Many articles portray baby boomers as babes in the wood, or even idiots, where retirement planning is concerned.
Again and again, the stories tell how boomers hold wall-to-wall mortgages, don’t save, and are relying on Social Security for retirement income and Medicare for long term care funding.
Now comes a somewhat more positive picture from the 2006 Lincoln Long Life Survey.
Conducted for Lincoln Retirement Institute, Philadelphia, by Princeton Survey Research Associates International, Princeton, N.J, the survey sampled 1,004 boomers aged 42-60 who have $75,000+ in annual household income.
What Your Peers Are Reading
It shows that such boomers are not as much in la-la-land concerning retirement as the boomer stereotype might suggest. However, it also makes clear that boomers aren’t fully up to speed on retirement realities either. How to advise these more enlightened but not yet up-to-speed boomers is the subject here.
On the positive side, the survey found these boomers realize they must rely on personal savings to fund their retirement, says Jon A. Boscia, chairman and CEO of Lincoln Financial Group, which created the Institute.
Also, “84% feel prepared for the future in terms of having enough financial resources to be able to retire on their own terms,” he says.
The chart shows other areas where the boomers displayed retirement awareness and preparation.
Still, several other findings suggest that these more affluent boomers do not yet know what to do about what they know.
The boomers are “just scratching the surface,” contends Harry Horn, a financial planner with Lincoln Financial Advisors in Baltimore, Md.
In a sense, boomers “don’t know what they don’t know,” he continues.
For instance, 46% said they are counting on equity in their homes or investment properties to help fund their retirements. Among 40-year-olds, 50% plan to rely mainly on their primary residence for this.
Boomers do see that home equity is a valuable part of the financial plan, Horn allows, but many have misconceptions about their ability to use the equity to enhance retirement lifestyle.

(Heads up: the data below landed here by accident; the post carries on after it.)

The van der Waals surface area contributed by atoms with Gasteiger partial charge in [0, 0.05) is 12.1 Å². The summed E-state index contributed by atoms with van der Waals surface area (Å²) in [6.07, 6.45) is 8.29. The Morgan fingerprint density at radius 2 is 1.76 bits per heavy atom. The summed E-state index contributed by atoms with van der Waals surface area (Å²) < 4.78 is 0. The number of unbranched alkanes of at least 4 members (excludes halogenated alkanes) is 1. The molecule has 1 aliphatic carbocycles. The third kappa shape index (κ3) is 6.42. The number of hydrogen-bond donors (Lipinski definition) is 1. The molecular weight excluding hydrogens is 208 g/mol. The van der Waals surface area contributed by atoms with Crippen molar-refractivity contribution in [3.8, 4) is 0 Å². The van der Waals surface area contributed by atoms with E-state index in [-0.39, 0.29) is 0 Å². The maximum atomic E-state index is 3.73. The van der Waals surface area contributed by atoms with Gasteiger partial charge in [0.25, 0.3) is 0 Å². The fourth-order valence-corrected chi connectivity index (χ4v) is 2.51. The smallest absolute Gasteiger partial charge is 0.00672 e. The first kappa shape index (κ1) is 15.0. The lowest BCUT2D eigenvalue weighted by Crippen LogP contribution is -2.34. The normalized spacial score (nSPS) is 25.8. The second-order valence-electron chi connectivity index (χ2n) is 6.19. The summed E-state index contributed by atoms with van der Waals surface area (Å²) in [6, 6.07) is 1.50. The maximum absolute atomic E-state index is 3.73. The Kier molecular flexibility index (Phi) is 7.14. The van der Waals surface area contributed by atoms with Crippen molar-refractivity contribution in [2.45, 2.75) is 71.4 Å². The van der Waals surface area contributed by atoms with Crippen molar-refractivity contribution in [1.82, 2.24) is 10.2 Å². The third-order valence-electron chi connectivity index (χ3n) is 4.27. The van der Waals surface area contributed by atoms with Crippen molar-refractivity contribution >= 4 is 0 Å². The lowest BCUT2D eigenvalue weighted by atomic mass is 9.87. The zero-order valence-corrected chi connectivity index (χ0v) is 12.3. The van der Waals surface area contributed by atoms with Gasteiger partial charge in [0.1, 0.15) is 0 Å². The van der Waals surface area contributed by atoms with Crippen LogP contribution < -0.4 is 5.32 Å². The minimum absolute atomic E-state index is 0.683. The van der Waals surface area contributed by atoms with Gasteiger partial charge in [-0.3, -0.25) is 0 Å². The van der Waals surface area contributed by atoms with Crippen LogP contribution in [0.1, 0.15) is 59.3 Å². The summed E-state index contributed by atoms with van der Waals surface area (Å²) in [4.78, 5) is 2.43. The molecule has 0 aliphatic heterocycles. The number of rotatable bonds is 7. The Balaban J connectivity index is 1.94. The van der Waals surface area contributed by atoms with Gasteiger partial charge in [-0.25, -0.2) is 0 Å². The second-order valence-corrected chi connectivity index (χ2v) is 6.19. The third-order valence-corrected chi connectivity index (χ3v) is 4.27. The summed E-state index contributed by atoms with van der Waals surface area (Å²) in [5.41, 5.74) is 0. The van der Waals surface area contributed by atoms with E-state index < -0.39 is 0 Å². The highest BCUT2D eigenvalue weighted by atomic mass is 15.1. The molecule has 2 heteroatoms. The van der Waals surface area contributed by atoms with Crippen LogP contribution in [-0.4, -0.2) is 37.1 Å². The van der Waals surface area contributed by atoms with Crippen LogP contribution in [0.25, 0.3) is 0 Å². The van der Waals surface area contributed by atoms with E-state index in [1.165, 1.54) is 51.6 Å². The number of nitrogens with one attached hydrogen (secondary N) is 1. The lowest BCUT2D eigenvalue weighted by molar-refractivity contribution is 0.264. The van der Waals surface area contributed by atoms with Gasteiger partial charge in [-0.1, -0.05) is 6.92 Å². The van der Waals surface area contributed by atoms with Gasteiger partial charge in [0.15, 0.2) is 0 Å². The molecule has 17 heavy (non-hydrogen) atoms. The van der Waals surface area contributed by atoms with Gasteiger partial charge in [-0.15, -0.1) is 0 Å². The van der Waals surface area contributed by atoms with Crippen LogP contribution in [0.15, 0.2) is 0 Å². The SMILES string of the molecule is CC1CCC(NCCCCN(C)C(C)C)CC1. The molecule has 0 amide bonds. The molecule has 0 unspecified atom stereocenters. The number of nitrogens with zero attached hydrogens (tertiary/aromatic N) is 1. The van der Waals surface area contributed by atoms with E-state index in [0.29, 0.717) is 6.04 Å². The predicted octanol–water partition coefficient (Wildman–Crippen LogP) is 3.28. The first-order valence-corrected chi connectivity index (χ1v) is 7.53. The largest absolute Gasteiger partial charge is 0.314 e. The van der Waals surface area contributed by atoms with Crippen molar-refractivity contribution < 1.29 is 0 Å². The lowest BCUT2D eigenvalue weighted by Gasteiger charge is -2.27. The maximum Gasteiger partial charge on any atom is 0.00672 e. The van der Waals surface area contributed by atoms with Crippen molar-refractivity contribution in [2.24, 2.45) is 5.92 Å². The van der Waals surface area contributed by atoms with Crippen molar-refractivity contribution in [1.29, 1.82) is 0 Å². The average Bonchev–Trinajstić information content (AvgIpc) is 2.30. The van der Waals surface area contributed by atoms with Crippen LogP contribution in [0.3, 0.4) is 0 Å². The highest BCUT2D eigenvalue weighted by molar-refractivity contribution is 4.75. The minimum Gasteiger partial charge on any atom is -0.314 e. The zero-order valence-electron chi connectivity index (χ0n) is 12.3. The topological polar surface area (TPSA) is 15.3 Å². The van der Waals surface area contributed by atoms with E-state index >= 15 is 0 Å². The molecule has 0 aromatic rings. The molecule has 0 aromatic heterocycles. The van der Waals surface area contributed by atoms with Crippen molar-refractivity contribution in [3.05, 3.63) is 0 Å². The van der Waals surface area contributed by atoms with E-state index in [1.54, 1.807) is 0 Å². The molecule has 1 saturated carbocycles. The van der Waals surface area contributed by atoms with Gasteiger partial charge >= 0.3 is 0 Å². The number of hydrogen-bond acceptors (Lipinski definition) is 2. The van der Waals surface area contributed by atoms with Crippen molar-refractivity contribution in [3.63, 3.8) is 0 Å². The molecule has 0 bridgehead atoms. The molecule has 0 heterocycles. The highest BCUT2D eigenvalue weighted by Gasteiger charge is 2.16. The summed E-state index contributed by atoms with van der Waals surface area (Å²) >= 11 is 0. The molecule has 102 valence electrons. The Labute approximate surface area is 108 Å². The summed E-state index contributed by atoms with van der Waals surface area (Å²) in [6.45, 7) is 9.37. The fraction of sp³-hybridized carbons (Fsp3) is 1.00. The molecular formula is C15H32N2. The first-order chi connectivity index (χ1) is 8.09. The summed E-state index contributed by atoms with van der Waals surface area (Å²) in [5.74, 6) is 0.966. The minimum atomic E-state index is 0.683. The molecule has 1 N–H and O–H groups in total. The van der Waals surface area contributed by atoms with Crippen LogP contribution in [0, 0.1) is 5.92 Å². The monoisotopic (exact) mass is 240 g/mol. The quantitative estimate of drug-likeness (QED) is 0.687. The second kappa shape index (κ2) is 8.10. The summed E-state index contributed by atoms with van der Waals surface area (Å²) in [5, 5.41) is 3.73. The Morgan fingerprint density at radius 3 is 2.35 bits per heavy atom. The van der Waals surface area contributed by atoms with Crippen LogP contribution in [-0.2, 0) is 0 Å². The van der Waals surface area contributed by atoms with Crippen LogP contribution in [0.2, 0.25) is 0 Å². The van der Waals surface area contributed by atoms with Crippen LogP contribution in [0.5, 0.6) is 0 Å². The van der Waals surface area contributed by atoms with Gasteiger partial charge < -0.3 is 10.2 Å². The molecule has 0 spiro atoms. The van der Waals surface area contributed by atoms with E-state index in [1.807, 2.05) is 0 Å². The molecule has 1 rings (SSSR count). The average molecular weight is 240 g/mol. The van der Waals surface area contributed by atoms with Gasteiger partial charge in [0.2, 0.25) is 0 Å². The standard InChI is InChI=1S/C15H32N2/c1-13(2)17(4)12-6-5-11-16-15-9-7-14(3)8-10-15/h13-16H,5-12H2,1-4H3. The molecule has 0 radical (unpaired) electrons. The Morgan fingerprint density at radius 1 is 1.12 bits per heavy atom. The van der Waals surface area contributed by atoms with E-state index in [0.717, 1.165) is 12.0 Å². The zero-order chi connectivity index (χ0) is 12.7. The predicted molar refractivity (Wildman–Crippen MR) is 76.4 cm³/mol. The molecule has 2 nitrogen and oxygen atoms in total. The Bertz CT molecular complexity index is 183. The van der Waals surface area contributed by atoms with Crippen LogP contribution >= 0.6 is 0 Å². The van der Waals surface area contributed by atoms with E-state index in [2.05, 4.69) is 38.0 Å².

To illustrate, he relates how some boomers come to his office feeling “very proud” that their home equity is about $750,000. “They think they will be able to turn this into a stream of income.” Then, he says, “I explain it’s not that simple. I explain that the money they get from downsizing to a smaller home or condo comes at a cost.” This includes the cost of buying the new home and selling the old one, moving, setting up new services, buying new furnishings and so on.
Many times, after factoring in all costs, the clients haven’t released enough money to enhance their lives, he says. Furthermore, they must now live in smaller quarters with less privacy and no back yard.
Boomers need to work with financial advisors to not only to ask the right questions about home equity, but also get the right answers, Horn concludes.
Another survey finding uncovered a stumbling block in this area, however.
As shown in the chart, 75% of boomers did say they will consult with an advisor before they retire. However, only 5% of those who have already retired say they are open to the idea of getting professional help with financial decisions for their remaining retirement years.
“There’s a disconnect there,” says Horn. “I think they don’t understand what advisors do. They (boomers) need ongoing maintenance (in their financial plan), not a one-shot deal.”
Advisors need to educate boomer clients about this, he says. “We need to explain that planning is an ongoing process. It deals with short and long-term issues and circumstances that change. It’s continuous.”
David Kittredge, the director of the Lincoln Retirement Institute, agrees.
“Advisors need to be marketing themselves so that boomers understand what it is they get when they see an advisor,” he says. This knowledge will help deter them from deciding not to see an advisor after they retire, he predicts.
There is a lot of risk and opportunity involved in this education, Kittredge indicates.
Over $1 trillion will be leaving qualified plans and looking for a new home when boomers retire, he explains. The risk to the industry would be loss of this business, and the opportunity would be for advisors to make their practice “a destination” for this money.
Boomers face risk, too, if they stop seeing an advisor after they retire, Kittredge says. Boomers will have a lot of money at risk, and they will need to be sure that whoever is managing this money is doing it in a way that best helps the boomer, he says. Advisors should be pointing this out to their clients.
Some other areas that advisors need to work on with boomers include:
Retiring before age 65. The survey found that 58% expect to retire before age 65, a goal the Institute says is at odds with the popular notion that boomers will need to work longer to fund their lengthy retirements.